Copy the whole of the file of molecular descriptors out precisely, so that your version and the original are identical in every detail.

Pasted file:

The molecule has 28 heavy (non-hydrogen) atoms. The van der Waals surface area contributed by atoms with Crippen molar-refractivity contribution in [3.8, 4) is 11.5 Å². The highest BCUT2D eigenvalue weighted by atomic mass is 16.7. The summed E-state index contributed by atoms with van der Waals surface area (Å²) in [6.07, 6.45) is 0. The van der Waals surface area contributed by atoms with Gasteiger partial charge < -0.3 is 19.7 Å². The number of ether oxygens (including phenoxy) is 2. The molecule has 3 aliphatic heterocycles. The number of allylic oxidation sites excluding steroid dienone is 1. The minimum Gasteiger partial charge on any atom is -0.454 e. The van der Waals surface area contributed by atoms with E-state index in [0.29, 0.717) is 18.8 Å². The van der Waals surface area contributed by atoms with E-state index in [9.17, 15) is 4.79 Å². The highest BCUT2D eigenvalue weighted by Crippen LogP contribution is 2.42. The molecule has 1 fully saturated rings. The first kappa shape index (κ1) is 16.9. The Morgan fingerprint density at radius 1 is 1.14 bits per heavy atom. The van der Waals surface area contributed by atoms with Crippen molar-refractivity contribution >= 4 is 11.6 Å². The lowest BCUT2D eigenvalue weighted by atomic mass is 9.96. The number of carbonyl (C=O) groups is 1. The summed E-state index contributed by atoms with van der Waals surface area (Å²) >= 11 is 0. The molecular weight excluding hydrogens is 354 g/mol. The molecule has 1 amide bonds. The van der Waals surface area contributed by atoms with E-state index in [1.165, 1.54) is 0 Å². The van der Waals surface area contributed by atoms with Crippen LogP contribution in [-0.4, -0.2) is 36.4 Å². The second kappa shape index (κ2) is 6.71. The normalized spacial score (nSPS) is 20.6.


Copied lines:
The molecule has 28 heavy (non-hydrogen) atoms. The van der Waals surface area contributed by atoms with Crippen molar-refractivity contribution in [3.8, 4) is 11.5 Å². The highest BCUT2D eigenvalue weighted by atomic mass is 16.7. The summed E-state index contributed by atoms with van der Waals surface area (Å²) in [6.07, 6.45) is 0. The van der Waals surface area contributed by atoms with Gasteiger partial charge < -0.3 is 19.7 Å². The number of ether oxygens (including phenoxy) is 2. The molecule has 3 aliphatic heterocycles. The number of allylic oxidation sites excluding steroid dienone is 1. The minimum Gasteiger partial charge on any atom is -0.454 e. The van der Waals surface area contributed by atoms with E-state index in [0.29, 0.717) is 18.8 Å². The van der Waals surface area contributed by atoms with E-state index in [9.17, 15) is 4.79 Å². The highest BCUT2D eigenvalue weighted by Crippen LogP contribution is 2.42. The molecule has 1 fully saturated rings. The first kappa shape index (κ1) is 16.9. The Morgan fingerprint density at radius 1 is 1.14 bits per heavy atom. The van der Waals surface area contributed by atoms with Crippen molar-refractivity contribution >= 4 is 11.6 Å². The lowest BCUT2D eigenvalue weighted by atomic mass is 9.96. The number of carbonyl (C=O) groups is 1. The summed E-state index contributed by atoms with van der Waals surface area (Å²) >= 11 is 0. The molecular weight excluding hydrogens is 354 g/mol. The molecule has 1 amide bonds. The van der Waals surface area contributed by atoms with E-state index in [1.165, 1.54) is 0 Å². The van der Waals surface area contributed by atoms with Crippen LogP contribution in [-0.4, -0.2) is 36.4 Å². The second kappa shape index (κ2) is 6.71. The normalized spacial score (nSPS) is 20.6.